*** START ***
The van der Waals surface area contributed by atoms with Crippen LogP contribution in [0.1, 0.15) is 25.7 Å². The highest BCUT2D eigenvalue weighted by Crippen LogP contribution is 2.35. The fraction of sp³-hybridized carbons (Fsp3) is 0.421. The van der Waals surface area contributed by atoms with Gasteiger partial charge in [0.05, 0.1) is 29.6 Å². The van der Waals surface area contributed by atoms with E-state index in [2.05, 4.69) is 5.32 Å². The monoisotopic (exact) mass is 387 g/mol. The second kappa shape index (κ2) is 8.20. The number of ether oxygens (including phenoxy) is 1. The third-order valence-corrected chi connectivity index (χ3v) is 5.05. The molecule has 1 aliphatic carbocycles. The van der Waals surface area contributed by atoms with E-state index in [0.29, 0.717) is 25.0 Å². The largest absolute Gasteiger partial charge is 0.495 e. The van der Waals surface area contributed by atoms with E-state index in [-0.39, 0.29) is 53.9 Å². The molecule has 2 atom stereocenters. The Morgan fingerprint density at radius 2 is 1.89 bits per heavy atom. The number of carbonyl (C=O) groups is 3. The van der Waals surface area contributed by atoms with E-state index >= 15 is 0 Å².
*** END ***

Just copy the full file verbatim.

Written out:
The van der Waals surface area contributed by atoms with Crippen LogP contribution in [0.1, 0.15) is 25.7 Å². The highest BCUT2D eigenvalue weighted by Crippen LogP contribution is 2.35. The fraction of sp³-hybridized carbons (Fsp3) is 0.421. The van der Waals surface area contributed by atoms with Gasteiger partial charge in [0.05, 0.1) is 29.6 Å². The van der Waals surface area contributed by atoms with E-state index in [2.05, 4.69) is 5.32 Å². The monoisotopic (exact) mass is 387 g/mol. The second kappa shape index (κ2) is 8.20. The number of ether oxygens (including phenoxy) is 1. The third-order valence-corrected chi connectivity index (χ3v) is 5.05. The molecule has 1 aliphatic carbocycles. The van der Waals surface area contributed by atoms with E-state index in [0.29, 0.717) is 25.0 Å². The largest absolute Gasteiger partial charge is 0.495 e. The van der Waals surface area contributed by atoms with E-state index in [-0.39, 0.29) is 53.9 Å². The molecule has 2 atom stereocenters. The Morgan fingerprint density at radius 2 is 1.89 bits per heavy atom. The number of carbonyl (C=O) groups is 3. The van der Waals surface area contributed by atoms with E-state index >= 15 is 0 Å².